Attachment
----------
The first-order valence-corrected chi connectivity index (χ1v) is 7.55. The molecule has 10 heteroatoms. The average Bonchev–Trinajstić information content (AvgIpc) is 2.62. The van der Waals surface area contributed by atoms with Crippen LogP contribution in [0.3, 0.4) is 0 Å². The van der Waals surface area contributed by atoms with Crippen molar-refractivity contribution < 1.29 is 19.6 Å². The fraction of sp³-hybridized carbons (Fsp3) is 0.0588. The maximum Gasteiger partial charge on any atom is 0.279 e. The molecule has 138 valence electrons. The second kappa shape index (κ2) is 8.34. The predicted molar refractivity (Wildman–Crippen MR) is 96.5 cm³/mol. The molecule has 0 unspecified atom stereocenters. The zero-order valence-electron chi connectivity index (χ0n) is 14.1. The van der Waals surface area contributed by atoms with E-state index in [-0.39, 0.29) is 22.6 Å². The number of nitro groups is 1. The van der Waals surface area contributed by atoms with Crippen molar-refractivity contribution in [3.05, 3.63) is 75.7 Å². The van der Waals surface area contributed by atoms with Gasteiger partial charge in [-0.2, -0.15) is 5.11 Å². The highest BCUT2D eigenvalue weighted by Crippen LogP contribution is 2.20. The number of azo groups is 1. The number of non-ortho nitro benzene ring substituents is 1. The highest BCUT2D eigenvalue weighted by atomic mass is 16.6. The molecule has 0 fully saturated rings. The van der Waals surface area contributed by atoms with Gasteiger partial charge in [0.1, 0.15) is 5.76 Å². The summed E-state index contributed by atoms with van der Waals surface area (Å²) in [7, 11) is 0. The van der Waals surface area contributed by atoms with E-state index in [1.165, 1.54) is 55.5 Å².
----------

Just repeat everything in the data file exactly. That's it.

The first-order valence-corrected chi connectivity index (χ1v) is 7.55. The molecule has 10 heteroatoms. The average Bonchev–Trinajstić information content (AvgIpc) is 2.62. The van der Waals surface area contributed by atoms with Crippen LogP contribution in [0.3, 0.4) is 0 Å². The van der Waals surface area contributed by atoms with Crippen molar-refractivity contribution < 1.29 is 19.6 Å². The fraction of sp³-hybridized carbons (Fsp3) is 0.0588. The maximum Gasteiger partial charge on any atom is 0.279 e. The molecule has 138 valence electrons. The second kappa shape index (κ2) is 8.34. The predicted molar refractivity (Wildman–Crippen MR) is 96.5 cm³/mol. The molecule has 0 unspecified atom stereocenters. The zero-order valence-electron chi connectivity index (χ0n) is 14.1. The van der Waals surface area contributed by atoms with E-state index in [-0.39, 0.29) is 22.6 Å². The number of nitro groups is 1. The van der Waals surface area contributed by atoms with Crippen molar-refractivity contribution in [3.05, 3.63) is 75.7 Å². The van der Waals surface area contributed by atoms with Gasteiger partial charge in [-0.2, -0.15) is 5.11 Å². The highest BCUT2D eigenvalue weighted by Crippen LogP contribution is 2.20. The number of azo groups is 1. The number of non-ortho nitro benzene ring substituents is 1. The highest BCUT2D eigenvalue weighted by atomic mass is 16.6. The molecule has 0 fully saturated rings. The van der Waals surface area contributed by atoms with Gasteiger partial charge in [0.1, 0.15) is 5.76 Å². The summed E-state index contributed by atoms with van der Waals surface area (Å²) in [7, 11) is 0. The van der Waals surface area contributed by atoms with E-state index in [1.165, 1.54) is 55.5 Å².